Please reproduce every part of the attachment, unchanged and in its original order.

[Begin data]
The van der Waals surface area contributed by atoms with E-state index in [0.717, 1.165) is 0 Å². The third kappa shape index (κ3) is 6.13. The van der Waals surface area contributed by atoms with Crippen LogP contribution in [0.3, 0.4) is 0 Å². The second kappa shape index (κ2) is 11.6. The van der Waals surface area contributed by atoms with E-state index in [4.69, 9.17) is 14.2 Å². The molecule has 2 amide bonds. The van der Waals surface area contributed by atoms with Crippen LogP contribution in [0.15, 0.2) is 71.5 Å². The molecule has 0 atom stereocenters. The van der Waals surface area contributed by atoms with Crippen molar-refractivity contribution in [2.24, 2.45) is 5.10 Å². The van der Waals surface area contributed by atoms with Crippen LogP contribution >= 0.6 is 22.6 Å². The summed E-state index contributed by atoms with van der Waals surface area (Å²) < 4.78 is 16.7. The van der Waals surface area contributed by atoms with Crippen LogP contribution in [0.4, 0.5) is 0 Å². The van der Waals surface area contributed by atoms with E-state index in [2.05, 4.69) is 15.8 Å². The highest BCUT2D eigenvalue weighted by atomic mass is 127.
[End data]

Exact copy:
The van der Waals surface area contributed by atoms with E-state index in [0.717, 1.165) is 0 Å². The third kappa shape index (κ3) is 6.13. The van der Waals surface area contributed by atoms with Crippen LogP contribution in [0.3, 0.4) is 0 Å². The second kappa shape index (κ2) is 11.6. The van der Waals surface area contributed by atoms with E-state index in [4.69, 9.17) is 14.2 Å². The molecule has 2 amide bonds. The van der Waals surface area contributed by atoms with Crippen LogP contribution in [0.15, 0.2) is 71.5 Å². The molecule has 0 atom stereocenters. The van der Waals surface area contributed by atoms with Crippen molar-refractivity contribution in [2.24, 2.45) is 5.10 Å². The van der Waals surface area contributed by atoms with Crippen LogP contribution >= 0.6 is 22.6 Å². The summed E-state index contributed by atoms with van der Waals surface area (Å²) < 4.78 is 16.7. The van der Waals surface area contributed by atoms with Crippen LogP contribution in [0.4, 0.5) is 0 Å². The van der Waals surface area contributed by atoms with E-state index in [2.05, 4.69) is 15.8 Å². The highest BCUT2D eigenvalue weighted by atomic mass is 127.